New York Insurance Coverage Law Update

July 29, 2016 | Insurance Coverage

Insurer Must Provide “Specific Objective Justification” For EUO Request Upon Provider’s Timely Inquiry

Avalon Radiology P.C. submitted no-fault claims to Ameriprise Insurance Company, and the insurer noticed an examination under oath (“EUO”) for Avalon. Avalon responded with a letter asking for the good faith, objective reason for Ameriprise’s request for an EUO pertaining to Avalon’s incorporation and licensure, as well as the basis for suspecting it had engaged in fraudulent behavior. Ameriprise stated that it was not required to provide the justification for its request. Avalon failed to appear at the EUO, its claims were denied, and it sued Ameriprise. The court granted summary judgment to Avalon, reasoning that Ameriprise failed to comply with the no-fault regulations requiring that it provide “the specific objective justification for the EUO request.” [Avalon Radiology, PC. v. Ameriprise Ins. Co., 2016 N.Y. Slip Op. 26182 (Dist. Ct. Suffolk Co. June 8, 2016).]

Second Department Revisits Its Prior Ruling Regarding Calculation Of SUM Benefits

After her husband was killed in a car accident, Maria Sherlock received the $50,000 policy limits from an insurance policy covering the driver of the other car as well as $425,000 from a village’s insurance company. Sherlock also sought supple-mental uninsured/underinsured motorist (“SUM”) benefits under her auto policy, which had a per person liability limit of $250,000. The insurer denied her claim, asserting that the SUM coverage had been entirely offset by the payments she already had received. The trial court, relying upon a 2012 decision by the Appellate Division, Second Department, ruled in favor of the insurer. Sherlock appealed, contending that Condition 11 (“Non-Duplication”) in her auto policy only applied to a duplicate recovery for the same injury.  The Second Depart-ment agreed with her, concluding that, to the extent its 2012 decision required the amount of SUM coverage to be reduced without regard to the actual value of bodily injury damages that had been suffered, it should no longer be followed. [Matter of Government Empls. Ins. Co. v. Sherlock, 2016 N.Y. Slip Op. 04414 (2d Dep’t June 8, 2016).]

Second Department Rejects Application of “Insured Versus Insured” Exclusion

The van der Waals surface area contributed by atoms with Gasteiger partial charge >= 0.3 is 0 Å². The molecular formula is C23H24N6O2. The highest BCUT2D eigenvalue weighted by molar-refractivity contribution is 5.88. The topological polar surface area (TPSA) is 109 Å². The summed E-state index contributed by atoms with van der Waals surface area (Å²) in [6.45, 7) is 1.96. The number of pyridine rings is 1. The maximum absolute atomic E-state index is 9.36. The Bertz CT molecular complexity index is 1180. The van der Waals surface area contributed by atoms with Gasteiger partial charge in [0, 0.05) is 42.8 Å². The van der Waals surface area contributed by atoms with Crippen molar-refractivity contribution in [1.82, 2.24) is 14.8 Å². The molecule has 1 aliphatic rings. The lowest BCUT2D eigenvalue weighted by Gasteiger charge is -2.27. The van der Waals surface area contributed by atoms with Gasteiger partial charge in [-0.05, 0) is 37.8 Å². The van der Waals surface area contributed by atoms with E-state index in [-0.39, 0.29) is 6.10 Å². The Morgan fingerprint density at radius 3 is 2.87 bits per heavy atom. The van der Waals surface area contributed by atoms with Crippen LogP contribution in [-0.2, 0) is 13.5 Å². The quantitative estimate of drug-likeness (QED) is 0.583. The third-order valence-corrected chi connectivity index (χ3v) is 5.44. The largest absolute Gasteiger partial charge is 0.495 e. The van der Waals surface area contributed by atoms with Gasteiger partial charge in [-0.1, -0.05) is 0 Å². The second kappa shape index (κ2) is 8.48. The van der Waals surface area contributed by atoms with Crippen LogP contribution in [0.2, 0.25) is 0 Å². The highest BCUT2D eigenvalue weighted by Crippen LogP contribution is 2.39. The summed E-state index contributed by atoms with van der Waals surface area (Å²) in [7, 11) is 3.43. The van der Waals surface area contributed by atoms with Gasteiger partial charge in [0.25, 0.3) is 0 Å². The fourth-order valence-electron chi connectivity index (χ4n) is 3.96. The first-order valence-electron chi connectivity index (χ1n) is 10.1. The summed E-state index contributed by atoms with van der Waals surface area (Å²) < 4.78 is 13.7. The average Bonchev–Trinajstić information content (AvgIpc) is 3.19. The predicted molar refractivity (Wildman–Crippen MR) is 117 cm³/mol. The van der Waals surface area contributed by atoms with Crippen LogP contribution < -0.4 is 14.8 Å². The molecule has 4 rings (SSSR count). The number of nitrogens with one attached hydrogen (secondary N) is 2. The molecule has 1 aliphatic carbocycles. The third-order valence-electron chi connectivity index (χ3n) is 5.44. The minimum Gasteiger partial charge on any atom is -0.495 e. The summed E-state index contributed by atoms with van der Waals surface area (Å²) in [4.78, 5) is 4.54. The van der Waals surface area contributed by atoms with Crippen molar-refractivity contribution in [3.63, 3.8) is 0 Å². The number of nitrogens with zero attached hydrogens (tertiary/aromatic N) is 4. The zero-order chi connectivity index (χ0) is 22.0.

Boro Park Land Co., LLC, leased property to the operator of a nursing home, which obtained an insurance policy that listed Boro Park as an additional insured, as required by the lease. An employee of the nursing home who alleged that she was injured in its parking garage sued Boro Park for negligently maintaining the property. After Boro Park’s insurer denied coverage to Boro Park based on the policy’s “Insured Versus Insured” exclusion, Boro Park sued. The trial court ruled that the insurer had to defend and indemnify Boro Park, and the Appellate Division, Second Department, affirmed. The appellate court reasoned that the “Insured Versus Insured” exclusion at issue was ambiguous under the circumstances as it was not clear from the exclusion’s language whether or not the nursing home’s employee was an “insured,” and interpreted the exclusion against the insurer. [Boro Park Land Co., LLC v. Princeton Excess Surplus Lines Ins. Co., 2016 N.Y. Slip Op. 04684 (2d Dep’t June 15, 2016).]

Insurers’ Failure To Identify Specific Ground For Disclaiming Did Not Result In Coverage

After heavy rains caused water damage to a commercial property in Nyack and a retaining wall collapsed, the insurers disclaimed coverage and the property owner sued. The trial court, relying upon policy exclusions concerning flood and surface water, ruled in favor of the insurers. The owner appealed, arguing that the insurers did not identify the exclusions in their letter disclaiming coverage, so they could not rely upon them in the coverage action. The Second Department affirmed. The court first ruled that N.Y. Insurance Law § 3420(d) did not apply because the owner’s insurance claim did not arise out of an accident involving bodily injury or death.  It then decided that the insurers’ failure to specifically identify the flood and surface water exclusions in the disclaimer letter did not result in a waiver because “the failure to disclaim based on an exclusion will not give rise to coverage that does not exist.” Finally, the insurers were not estopped from relying upon policy exclusions not detailed in their disclaimer letter because the owner failed to show that it had been prejudiced. [Provencal, LLC v. Tower Ins. Co. of N.Y., 2016 N.Y. Slip Op. 02644 (2d Dep’t April 6, 2014).]

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